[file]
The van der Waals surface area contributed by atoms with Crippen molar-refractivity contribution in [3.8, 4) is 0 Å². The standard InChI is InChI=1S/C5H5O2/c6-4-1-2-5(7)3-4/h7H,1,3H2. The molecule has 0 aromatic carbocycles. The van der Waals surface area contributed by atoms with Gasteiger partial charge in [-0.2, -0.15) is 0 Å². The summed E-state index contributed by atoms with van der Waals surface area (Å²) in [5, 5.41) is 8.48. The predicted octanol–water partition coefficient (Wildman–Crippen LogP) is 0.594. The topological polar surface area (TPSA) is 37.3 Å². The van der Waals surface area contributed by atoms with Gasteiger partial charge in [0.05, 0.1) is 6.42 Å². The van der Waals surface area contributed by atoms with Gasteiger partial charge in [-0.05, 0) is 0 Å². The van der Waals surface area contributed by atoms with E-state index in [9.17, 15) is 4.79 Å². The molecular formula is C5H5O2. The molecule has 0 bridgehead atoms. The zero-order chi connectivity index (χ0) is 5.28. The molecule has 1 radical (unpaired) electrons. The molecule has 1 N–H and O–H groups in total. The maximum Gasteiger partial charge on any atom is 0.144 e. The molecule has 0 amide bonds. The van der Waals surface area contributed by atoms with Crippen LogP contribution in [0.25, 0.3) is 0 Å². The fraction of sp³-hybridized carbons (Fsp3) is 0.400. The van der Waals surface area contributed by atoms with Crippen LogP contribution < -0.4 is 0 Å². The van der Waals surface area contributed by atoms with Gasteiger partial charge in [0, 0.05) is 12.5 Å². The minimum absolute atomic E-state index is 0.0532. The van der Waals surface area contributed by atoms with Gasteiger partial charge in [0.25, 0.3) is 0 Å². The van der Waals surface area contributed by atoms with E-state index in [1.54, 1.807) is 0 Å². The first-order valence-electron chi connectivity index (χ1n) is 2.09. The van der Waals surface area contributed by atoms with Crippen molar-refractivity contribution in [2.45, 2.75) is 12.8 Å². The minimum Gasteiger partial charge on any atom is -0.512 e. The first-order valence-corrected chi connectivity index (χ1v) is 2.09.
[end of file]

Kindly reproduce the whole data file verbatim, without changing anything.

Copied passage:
The van der Waals surface area contributed by atoms with Crippen molar-refractivity contribution in [3.8, 4) is 0 Å². The standard InChI is InChI=1S/C5H5O2/c6-4-1-2-5(7)3-4/h7H,1,3H2. The molecule has 0 aromatic carbocycles. The van der Waals surface area contributed by atoms with Gasteiger partial charge in [-0.2, -0.15) is 0 Å². The summed E-state index contributed by atoms with van der Waals surface area (Å²) in [5, 5.41) is 8.48. The predicted octanol–water partition coefficient (Wildman–Crippen LogP) is 0.594. The topological polar surface area (TPSA) is 37.3 Å². The van der Waals surface area contributed by atoms with Gasteiger partial charge in [0.05, 0.1) is 6.42 Å². The van der Waals surface area contributed by atoms with Gasteiger partial charge in [-0.05, 0) is 0 Å². The van der Waals surface area contributed by atoms with E-state index in [9.17, 15) is 4.79 Å². The molecular formula is C5H5O2. The molecule has 0 bridgehead atoms. The zero-order chi connectivity index (χ0) is 5.28. The molecule has 1 radical (unpaired) electrons. The molecule has 1 N–H and O–H groups in total. The maximum Gasteiger partial charge on any atom is 0.144 e. The molecule has 0 amide bonds. The van der Waals surface area contributed by atoms with Crippen LogP contribution in [0.25, 0.3) is 0 Å². The fraction of sp³-hybridized carbons (Fsp3) is 0.400. The van der Waals surface area contributed by atoms with Crippen LogP contribution < -0.4 is 0 Å². The van der Waals surface area contributed by atoms with Gasteiger partial charge in [0, 0.05) is 12.5 Å². The minimum absolute atomic E-state index is 0.0532. The van der Waals surface area contributed by atoms with Gasteiger partial charge in [0.25, 0.3) is 0 Å². The van der Waals surface area contributed by atoms with E-state index in [1.54, 1.807) is 0 Å². The first-order valence-electron chi connectivity index (χ1n) is 2.09. The van der Waals surface area contributed by atoms with Crippen molar-refractivity contribution in [2.45, 2.75) is 12.8 Å². The minimum Gasteiger partial charge on any atom is -0.512 e. The first-order valence-corrected chi connectivity index (χ1v) is 2.09.